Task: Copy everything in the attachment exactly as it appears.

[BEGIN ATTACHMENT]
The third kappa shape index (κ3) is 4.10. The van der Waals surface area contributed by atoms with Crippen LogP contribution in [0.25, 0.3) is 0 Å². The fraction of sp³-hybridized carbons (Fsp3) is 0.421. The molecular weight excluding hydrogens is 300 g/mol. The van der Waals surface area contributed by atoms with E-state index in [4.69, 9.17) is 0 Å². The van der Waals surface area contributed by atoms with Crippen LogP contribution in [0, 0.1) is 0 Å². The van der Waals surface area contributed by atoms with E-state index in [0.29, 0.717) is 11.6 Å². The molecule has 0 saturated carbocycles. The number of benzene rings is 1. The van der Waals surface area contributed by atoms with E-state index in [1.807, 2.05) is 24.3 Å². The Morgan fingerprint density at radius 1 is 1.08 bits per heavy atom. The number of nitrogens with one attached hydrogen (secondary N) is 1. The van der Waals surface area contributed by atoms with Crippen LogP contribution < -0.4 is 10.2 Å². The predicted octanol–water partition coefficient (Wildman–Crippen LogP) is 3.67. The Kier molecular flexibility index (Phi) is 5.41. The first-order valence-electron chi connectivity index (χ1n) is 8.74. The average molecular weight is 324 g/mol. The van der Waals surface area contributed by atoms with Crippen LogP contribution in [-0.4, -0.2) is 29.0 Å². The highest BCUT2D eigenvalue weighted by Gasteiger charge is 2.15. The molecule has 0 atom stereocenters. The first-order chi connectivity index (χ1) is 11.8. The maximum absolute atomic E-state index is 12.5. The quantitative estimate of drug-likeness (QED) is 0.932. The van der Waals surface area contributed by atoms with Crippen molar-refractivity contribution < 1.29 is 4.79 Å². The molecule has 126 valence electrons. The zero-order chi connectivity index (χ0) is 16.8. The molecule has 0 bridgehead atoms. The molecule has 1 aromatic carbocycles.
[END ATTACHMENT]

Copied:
The third kappa shape index (κ3) is 4.10. The van der Waals surface area contributed by atoms with Crippen LogP contribution in [0.25, 0.3) is 0 Å². The fraction of sp³-hybridized carbons (Fsp3) is 0.421. The molecular weight excluding hydrogens is 300 g/mol. The van der Waals surface area contributed by atoms with E-state index in [4.69, 9.17) is 0 Å². The van der Waals surface area contributed by atoms with Crippen LogP contribution in [0, 0.1) is 0 Å². The van der Waals surface area contributed by atoms with E-state index in [0.29, 0.717) is 11.6 Å². The molecule has 0 saturated carbocycles. The number of benzene rings is 1. The van der Waals surface area contributed by atoms with E-state index in [1.807, 2.05) is 24.3 Å². The Morgan fingerprint density at radius 1 is 1.08 bits per heavy atom. The number of nitrogens with one attached hydrogen (secondary N) is 1. The van der Waals surface area contributed by atoms with Crippen LogP contribution < -0.4 is 10.2 Å². The predicted octanol–water partition coefficient (Wildman–Crippen LogP) is 3.67. The Kier molecular flexibility index (Phi) is 5.41. The first-order valence-electron chi connectivity index (χ1n) is 8.74. The average molecular weight is 324 g/mol. The van der Waals surface area contributed by atoms with Crippen LogP contribution in [-0.4, -0.2) is 29.0 Å². The highest BCUT2D eigenvalue weighted by Gasteiger charge is 2.15. The molecule has 0 atom stereocenters. The first-order chi connectivity index (χ1) is 11.8. The maximum absolute atomic E-state index is 12.5. The quantitative estimate of drug-likeness (QED) is 0.932. The van der Waals surface area contributed by atoms with Crippen molar-refractivity contribution < 1.29 is 4.79 Å². The molecule has 126 valence electrons. The zero-order chi connectivity index (χ0) is 16.8. The molecule has 0 bridgehead atoms. The molecule has 1 aromatic carbocycles.